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kane county divorce lawyerMarriages start out with high hopes and good intentions, but people are unpredictable, and some problems cannot be foreseen. Many people have heard the term “annulment” and believe it is an easy alternative to divorce for ending a marriage that recently took place, but this is not so.

From a legal perspective, in Illinois, an “annulment” is legally referred to as a “declaration of invalidity of marriage.” For the sake of brevity, we will refer to a declaration of invalidity of marriage as an annulment as we explore the difference between a divorce and an annulment and when one may be more appropriate than the other. 

When Can a Marriage Be Declared Invalid?

An annulment is a court order that says a marriage is not and never was valid and should therefore not be considered legal by the state. A divorce, by comparison, is a court-ordered ending to a valid marriage. 

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st. charles divorce lawyerThe spouse who files for divorce in Illinois gets to choose the location – or the “venue” – of the divorce. This means that, by filing in a particular county’s circuit court, he or she decides where the divorce will take place. However, if your spouse has decided to file for divorce in a certain venue and you do not want the divorce to be handled there, you actually have the right to contest their choice of venue. 

Venue vs. Jurisdiction

In order to understand why a divorce can move to a different court during a divorce case, it is important to distinguish between “venue” and “jurisdiction.” Occasionally, people will use these terms interchangeably, but they are not the same. Venue refers to the county court in which the case is heard. As stated earlier, divorce in Illinois is handled by the circuit court of the county in which the divorce is filed. The standard choice of venue is a circuit court in the county in which one or both spouses live. Jurisdiction refers to the authority of a court to hear a case. Illinois law allows jurisdiction by all county circuit courts over all divorce cases, no matter where the spouses live – if at least one spouse still lives in Illinois. 

Why Object to a Venue? 

There are a number of reasons that one spouse may object to the other spouse’s choice of venue. The spouse who files for divorce will choose a venue that is convenient for them – either because it is close by, because they know people and have influence in that county, or because they believe the court has a reputation for making certain kinds of decisions in similar cases. Any of these reasons can give the other spouse a good reason to file for divorce. So, if you fear your spouse has influential friends in the county in which they filed, or if the county is so far away that appearing in court would be difficult for you, you can object to the venue. Similarly, if your spouse’s chosen venue has a real or perceived reputation of making decisions that would negatively affect your preferred outcome in your divorce case, you can object to the venue. Any objection must be done before anything else, and in response to the original filing – once the case begins, the venue generally will not be allowed to change.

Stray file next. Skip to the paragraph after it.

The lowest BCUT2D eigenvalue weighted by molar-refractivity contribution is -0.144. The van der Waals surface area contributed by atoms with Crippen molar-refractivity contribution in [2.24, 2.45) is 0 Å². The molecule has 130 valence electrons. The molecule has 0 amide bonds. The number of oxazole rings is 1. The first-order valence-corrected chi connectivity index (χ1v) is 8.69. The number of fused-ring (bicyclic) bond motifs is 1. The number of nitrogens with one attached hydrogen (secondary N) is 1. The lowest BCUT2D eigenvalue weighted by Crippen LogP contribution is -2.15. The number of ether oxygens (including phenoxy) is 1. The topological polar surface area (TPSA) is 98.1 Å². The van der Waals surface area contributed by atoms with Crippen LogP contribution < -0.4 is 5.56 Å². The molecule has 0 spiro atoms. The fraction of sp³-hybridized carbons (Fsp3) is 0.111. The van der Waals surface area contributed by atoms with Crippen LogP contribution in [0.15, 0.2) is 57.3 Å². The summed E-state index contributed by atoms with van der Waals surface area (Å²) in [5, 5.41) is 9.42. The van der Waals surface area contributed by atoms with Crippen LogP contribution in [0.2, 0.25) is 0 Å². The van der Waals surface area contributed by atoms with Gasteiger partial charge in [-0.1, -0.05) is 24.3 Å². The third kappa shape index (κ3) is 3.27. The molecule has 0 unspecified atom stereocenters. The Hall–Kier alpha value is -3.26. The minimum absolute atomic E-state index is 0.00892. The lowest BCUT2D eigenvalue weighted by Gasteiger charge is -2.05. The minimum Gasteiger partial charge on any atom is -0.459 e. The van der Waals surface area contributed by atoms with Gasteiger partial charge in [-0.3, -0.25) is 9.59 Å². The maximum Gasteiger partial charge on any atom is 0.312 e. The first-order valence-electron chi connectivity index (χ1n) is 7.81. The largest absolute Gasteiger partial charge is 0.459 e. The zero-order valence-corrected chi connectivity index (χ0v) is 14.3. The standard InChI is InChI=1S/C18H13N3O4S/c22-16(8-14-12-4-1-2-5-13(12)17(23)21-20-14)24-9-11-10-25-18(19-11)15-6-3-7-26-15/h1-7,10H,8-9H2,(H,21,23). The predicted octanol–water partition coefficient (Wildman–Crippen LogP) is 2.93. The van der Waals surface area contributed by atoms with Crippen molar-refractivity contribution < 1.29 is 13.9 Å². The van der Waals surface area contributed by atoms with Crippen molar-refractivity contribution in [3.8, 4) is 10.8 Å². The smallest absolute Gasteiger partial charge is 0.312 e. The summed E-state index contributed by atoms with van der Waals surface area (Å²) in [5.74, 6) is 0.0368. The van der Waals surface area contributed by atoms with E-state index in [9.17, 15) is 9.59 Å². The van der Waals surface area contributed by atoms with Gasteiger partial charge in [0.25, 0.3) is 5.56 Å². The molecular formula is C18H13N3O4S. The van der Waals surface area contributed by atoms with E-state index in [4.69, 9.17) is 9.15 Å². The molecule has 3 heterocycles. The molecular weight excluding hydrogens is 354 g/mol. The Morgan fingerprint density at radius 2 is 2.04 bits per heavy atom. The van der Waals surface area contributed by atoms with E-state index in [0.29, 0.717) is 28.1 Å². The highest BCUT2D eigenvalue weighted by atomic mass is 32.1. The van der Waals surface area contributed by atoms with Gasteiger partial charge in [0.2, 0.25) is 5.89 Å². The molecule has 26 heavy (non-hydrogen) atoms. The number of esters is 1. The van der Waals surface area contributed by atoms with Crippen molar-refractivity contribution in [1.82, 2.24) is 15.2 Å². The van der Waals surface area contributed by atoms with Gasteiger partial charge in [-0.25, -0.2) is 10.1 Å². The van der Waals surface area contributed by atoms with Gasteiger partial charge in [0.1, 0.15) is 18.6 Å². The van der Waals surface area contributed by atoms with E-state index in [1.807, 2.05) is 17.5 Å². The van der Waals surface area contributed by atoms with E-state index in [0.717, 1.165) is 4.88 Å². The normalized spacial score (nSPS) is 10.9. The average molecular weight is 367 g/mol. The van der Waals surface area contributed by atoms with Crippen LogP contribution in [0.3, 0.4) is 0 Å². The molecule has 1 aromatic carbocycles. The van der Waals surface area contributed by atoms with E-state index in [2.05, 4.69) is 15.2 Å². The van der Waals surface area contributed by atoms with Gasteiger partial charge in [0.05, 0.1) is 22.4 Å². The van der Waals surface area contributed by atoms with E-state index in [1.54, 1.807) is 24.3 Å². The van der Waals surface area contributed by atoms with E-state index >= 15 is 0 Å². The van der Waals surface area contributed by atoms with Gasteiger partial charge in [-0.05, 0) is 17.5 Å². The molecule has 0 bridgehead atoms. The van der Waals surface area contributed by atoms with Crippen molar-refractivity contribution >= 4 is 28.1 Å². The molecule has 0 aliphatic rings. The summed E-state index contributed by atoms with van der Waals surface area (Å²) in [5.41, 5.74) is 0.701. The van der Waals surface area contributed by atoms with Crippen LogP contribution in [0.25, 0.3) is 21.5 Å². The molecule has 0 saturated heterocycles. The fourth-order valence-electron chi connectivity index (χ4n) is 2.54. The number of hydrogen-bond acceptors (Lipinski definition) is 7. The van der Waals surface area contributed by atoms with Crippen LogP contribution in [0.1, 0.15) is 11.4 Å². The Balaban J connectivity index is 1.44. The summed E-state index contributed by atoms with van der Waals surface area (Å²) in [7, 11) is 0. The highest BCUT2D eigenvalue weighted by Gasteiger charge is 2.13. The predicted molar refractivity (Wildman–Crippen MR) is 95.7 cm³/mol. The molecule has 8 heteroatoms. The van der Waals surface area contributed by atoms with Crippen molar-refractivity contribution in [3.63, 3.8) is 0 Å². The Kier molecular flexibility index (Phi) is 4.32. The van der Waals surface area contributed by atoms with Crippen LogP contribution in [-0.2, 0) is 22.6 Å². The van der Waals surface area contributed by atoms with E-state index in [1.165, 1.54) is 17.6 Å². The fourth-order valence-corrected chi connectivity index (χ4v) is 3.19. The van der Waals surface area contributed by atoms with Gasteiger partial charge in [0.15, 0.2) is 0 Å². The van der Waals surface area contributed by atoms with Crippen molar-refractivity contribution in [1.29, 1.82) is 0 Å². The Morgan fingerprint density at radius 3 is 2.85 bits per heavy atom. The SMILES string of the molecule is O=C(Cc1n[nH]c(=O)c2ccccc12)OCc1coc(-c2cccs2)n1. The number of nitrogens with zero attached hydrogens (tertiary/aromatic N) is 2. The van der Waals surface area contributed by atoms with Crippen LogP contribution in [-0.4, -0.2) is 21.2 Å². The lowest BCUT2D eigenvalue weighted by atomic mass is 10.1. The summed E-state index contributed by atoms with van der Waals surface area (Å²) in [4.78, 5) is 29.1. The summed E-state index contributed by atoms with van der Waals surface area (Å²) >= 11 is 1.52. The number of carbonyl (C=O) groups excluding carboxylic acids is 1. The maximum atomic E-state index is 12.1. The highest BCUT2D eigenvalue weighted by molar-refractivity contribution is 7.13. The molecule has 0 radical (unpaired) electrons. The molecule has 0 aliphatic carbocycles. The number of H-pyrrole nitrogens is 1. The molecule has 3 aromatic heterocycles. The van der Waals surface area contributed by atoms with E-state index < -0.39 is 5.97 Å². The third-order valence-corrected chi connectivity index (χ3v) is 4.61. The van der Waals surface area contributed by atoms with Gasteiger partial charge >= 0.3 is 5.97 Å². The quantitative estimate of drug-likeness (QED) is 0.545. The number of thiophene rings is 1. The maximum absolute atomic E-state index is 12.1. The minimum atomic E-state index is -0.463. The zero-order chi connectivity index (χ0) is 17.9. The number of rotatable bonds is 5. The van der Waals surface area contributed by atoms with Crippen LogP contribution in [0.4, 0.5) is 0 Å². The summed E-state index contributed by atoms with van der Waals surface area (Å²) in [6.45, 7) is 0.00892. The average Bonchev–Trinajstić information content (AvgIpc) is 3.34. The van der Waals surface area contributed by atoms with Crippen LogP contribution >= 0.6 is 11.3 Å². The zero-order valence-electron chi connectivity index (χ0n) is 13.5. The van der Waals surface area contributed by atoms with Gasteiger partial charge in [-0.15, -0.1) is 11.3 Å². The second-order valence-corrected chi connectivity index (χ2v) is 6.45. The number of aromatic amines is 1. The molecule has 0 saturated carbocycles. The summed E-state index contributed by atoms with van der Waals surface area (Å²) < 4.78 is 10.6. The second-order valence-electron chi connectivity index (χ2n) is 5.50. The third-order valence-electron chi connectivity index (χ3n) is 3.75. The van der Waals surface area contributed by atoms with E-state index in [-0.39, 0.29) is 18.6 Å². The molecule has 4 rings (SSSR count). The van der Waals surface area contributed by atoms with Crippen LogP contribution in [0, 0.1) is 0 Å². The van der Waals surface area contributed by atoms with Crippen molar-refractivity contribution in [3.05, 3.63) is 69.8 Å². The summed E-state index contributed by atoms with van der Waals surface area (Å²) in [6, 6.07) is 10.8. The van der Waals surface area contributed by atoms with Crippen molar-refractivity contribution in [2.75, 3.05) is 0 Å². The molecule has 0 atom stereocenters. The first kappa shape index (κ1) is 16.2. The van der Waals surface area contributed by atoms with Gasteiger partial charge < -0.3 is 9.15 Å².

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kane county divorce lawyerFinancial problems are consistently ranked as one of the top causes of divorce. Arguments over credit card debt, disagreements about how to spend money, and allegations of financial infidelity may all hasten the speed at which a marriage breaks down. If your spouse has a history of lying about money, you may understandably be concerned about how this deception may impact your divorce. In order for property division, child support, and spousal maintenance determinations to be fair, each spouse must disclose complete and accurate financial information. Unfortunately, this is harder said than done when a spouse lies about income or assets during divorce.

Illinois Law Guarantees Your Right to a Fair Divorce Settlement